Tale of the F-Day
By: Prateek Tarani
It was 6:30 am, and at the first alarm bell, I stood on my knees. On that day, the snooze button disappeared for me. I shaved again to ensure that I look best, put on the coat and reached at the company gate well exactly on time beating the Bengaluru traffic. To my surprise, I got to know that I was dropped at the wrong location by auto. I hurriedly went to another nearby but actual location and found that the waiting room was already filled with interns. I took a wisp of breath, wiped the perspiration off my face and entered inside. Twelve other blazer-clad interns, from other reputed institutes, such as IIM Trichy, IIM Kozhikode, SIBM, and GIM, exchanged their gaze with me. I took a seat; somehow ice got broke and then started the first round of networking. We got to know each other like our profiles, native places and assigned departments. In the next 2 hours, our HR formalities got over, and we were handed our badges. Our HR then informed us about the basic but critical rules of the organisation, namely, Robert Bosch Engineering and Business Solutions Private Limited (RBEI) and finally, asked us to report to our mentors.
I had already checked my mentor’s profile on LinkedIn and got to know that he is the man of sheer brilliance – a school topper, BIT Mesra pass out and represented top 5% of FMS Delhi, 2012 batch. Above all, before joining Bosch India, he had worked in Operations and Strategy, the area where I wish to see my career in. I did my homework well in advance i.e. read about the company and its on-going projects so that I may have something relevant to talk with my mentor and prove my seriousness towards my candidature. For the next half-an-hour, he briefed me about the company, the projects relevant to my profile that Bosch is undertaking, what are his expectations and asked me to read some assigned material like an annual report, in the coming days.
I was assigned the department of ‘Business Development’ and what came to my amazement was that my project would be in Bosch DNA Startup Accelerator Program. This is the division of RBEI that is responsible for incubating external startups and also looks after internal startups(new innovative businesses fully developed by management of Bosch).
Now comes the question: “What’s there to be amazed?”. Bosch DNA Startup Accelerator Program doesn’t function like any other corporate department but boasts of the startup culture including informal environment setting from colourful walls to funky chairs, work focussed on the result rather than timings, embracing uncertainty and daily dealing with myriad problems from go-to-market strategy, shipment issues, operational problems among others. Bosch India is a corporate behemoth that is governed by top-down culture, but such a department produces the stark contrast and calls for the appreciation.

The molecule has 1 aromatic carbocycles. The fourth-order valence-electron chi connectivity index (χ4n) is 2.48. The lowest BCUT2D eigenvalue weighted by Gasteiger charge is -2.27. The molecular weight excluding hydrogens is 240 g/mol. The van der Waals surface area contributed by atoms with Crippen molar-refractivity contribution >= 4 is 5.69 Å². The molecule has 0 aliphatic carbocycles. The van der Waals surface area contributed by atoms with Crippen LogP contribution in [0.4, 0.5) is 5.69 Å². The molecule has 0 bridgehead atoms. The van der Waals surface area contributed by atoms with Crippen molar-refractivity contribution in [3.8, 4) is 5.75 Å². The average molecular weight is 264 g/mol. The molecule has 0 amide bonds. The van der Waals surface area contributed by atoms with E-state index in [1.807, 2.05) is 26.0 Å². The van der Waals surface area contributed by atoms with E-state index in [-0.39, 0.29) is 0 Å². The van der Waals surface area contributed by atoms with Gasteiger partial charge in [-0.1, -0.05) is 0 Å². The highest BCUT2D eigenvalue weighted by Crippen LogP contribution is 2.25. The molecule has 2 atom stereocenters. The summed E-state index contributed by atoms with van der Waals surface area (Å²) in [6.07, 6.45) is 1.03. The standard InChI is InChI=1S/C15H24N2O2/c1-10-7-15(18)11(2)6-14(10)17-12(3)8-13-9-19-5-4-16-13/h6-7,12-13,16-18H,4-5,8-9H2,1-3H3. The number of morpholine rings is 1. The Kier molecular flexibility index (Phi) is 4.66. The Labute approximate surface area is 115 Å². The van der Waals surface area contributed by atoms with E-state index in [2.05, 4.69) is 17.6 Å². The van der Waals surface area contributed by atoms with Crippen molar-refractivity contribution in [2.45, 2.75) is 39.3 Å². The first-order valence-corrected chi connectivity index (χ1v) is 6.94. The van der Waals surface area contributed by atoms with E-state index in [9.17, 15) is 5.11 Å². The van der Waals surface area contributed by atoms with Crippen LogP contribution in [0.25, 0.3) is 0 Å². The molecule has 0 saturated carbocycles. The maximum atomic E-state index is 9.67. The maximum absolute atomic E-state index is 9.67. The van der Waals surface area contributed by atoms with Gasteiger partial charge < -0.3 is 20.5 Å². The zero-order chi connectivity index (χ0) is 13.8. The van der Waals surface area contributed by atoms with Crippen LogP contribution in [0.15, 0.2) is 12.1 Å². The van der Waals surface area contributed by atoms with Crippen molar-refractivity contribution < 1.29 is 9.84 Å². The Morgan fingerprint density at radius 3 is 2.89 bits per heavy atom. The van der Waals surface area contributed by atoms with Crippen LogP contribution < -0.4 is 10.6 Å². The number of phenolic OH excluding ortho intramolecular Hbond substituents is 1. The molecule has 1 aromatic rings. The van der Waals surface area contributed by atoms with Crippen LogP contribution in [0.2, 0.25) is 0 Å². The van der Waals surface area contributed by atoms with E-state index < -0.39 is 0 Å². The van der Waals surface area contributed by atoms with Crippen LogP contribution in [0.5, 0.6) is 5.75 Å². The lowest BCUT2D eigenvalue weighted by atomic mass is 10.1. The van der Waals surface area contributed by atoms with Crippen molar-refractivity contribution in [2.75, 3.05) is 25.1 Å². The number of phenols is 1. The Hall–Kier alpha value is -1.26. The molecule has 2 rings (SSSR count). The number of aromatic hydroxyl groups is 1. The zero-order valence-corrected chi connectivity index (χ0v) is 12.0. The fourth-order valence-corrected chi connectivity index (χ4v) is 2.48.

When I got introduced to my team, who will eventually become my actual mentors, I came to know that three out five members are from JMP i.e. a coveted Junior Managers Program that only takes students from premier B-schools. One of the other two team members has more than 13 years and holds a senior executive position, while another one is a young engineering graduate who holds extensive sales experience. Their profiles gave me a brief hint that what I how much hard work would be required from my side that I was ready to put in.
The five team members eventually gathered and asked for a 2 minutes introduction of mine, including something unique, so that they remember me. I talked about my experience, hobbies but highlighted about my passion of public-speaking and a brief stint at being a Radio Jockey. This introduction made them being remembered me by the name of RJ Prateek. Post introduction, I was given a lovely coffee mug as a memento. In this introduction, they also gauged the interest of mine as well of three other interns assigned to the same department.
After some time, I was taken inside a conference room. I was briefly informed my project that it would revolve around business strategy formulation for Blockchain Center of Excellence in RBEI; creating an action plan for its deployment in a department associated with material management (exact name cannot be revealed because of confidentiality) and promoting the technology via conducting workshops and internal communications. I was also given a brief hint above the upcoming event for which I have to assist them in planning about Blockchain itself. So, this project is mainly about understanding the operational aspects of the technology, coordinating with the development team, learning about the functioning of the department that forms the core of operations management and developing plan and process for integrating both.
In a nutshell, if I rewind the day backwards then I find that it was filled with all sorts of emotions, expectations, potential opportunities to prove myself and keep the integrity of my institution. That being said, I wish to end the article on a positive note with a quote.
“Be more dedicated to making solid achievements than in the running after swift but synthetic happiness.” – A.P.J Abdul Kalam